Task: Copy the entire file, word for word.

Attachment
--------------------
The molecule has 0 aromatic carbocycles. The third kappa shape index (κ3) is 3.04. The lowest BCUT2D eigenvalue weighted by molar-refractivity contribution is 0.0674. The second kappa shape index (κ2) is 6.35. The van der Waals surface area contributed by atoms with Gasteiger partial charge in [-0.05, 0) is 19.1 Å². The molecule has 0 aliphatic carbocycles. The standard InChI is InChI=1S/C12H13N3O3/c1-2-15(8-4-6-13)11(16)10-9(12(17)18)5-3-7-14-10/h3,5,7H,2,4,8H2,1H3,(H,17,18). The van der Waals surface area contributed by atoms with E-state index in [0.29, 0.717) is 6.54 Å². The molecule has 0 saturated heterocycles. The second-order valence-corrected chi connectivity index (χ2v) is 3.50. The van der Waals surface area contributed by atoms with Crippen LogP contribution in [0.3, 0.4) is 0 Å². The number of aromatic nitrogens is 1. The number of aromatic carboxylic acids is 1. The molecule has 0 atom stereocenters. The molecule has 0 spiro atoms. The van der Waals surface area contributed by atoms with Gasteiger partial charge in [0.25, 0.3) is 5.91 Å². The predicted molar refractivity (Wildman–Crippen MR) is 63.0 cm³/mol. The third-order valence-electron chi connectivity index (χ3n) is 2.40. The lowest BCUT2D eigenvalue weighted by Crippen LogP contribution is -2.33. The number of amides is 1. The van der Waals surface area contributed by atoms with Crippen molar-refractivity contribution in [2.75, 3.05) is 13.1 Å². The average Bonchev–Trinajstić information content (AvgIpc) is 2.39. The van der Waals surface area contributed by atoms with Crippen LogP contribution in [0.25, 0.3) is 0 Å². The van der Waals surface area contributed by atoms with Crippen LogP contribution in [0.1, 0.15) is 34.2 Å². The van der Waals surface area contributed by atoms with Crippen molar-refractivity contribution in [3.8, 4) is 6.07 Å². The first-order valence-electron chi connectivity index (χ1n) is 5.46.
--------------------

The molecule has 0 aromatic carbocycles. The third kappa shape index (κ3) is 3.04. The lowest BCUT2D eigenvalue weighted by molar-refractivity contribution is 0.0674. The second kappa shape index (κ2) is 6.35. The van der Waals surface area contributed by atoms with Gasteiger partial charge in [-0.05, 0) is 19.1 Å². The molecule has 0 aliphatic carbocycles. The standard InChI is InChI=1S/C12H13N3O3/c1-2-15(8-4-6-13)11(16)10-9(12(17)18)5-3-7-14-10/h3,5,7H,2,4,8H2,1H3,(H,17,18). The van der Waals surface area contributed by atoms with E-state index in [0.29, 0.717) is 6.54 Å². The molecule has 0 saturated heterocycles. The second-order valence-corrected chi connectivity index (χ2v) is 3.50. The van der Waals surface area contributed by atoms with Crippen LogP contribution in [0.3, 0.4) is 0 Å². The number of aromatic nitrogens is 1. The number of aromatic carboxylic acids is 1. The molecule has 0 atom stereocenters. The molecule has 0 spiro atoms. The van der Waals surface area contributed by atoms with Gasteiger partial charge in [0.25, 0.3) is 5.91 Å². The predicted molar refractivity (Wildman–Crippen MR) is 63.0 cm³/mol. The third-order valence-electron chi connectivity index (χ3n) is 2.40. The lowest BCUT2D eigenvalue weighted by Crippen LogP contribution is -2.33. The number of amides is 1. The van der Waals surface area contributed by atoms with Crippen molar-refractivity contribution in [2.75, 3.05) is 13.1 Å². The average Bonchev–Trinajstić information content (AvgIpc) is 2.39. The van der Waals surface area contributed by atoms with Crippen LogP contribution in [0.25, 0.3) is 0 Å². The van der Waals surface area contributed by atoms with Crippen LogP contribution in [0.1, 0.15) is 34.2 Å². The van der Waals surface area contributed by atoms with Crippen molar-refractivity contribution in [3.8, 4) is 6.07 Å². The first-order valence-electron chi connectivity index (χ1n) is 5.46.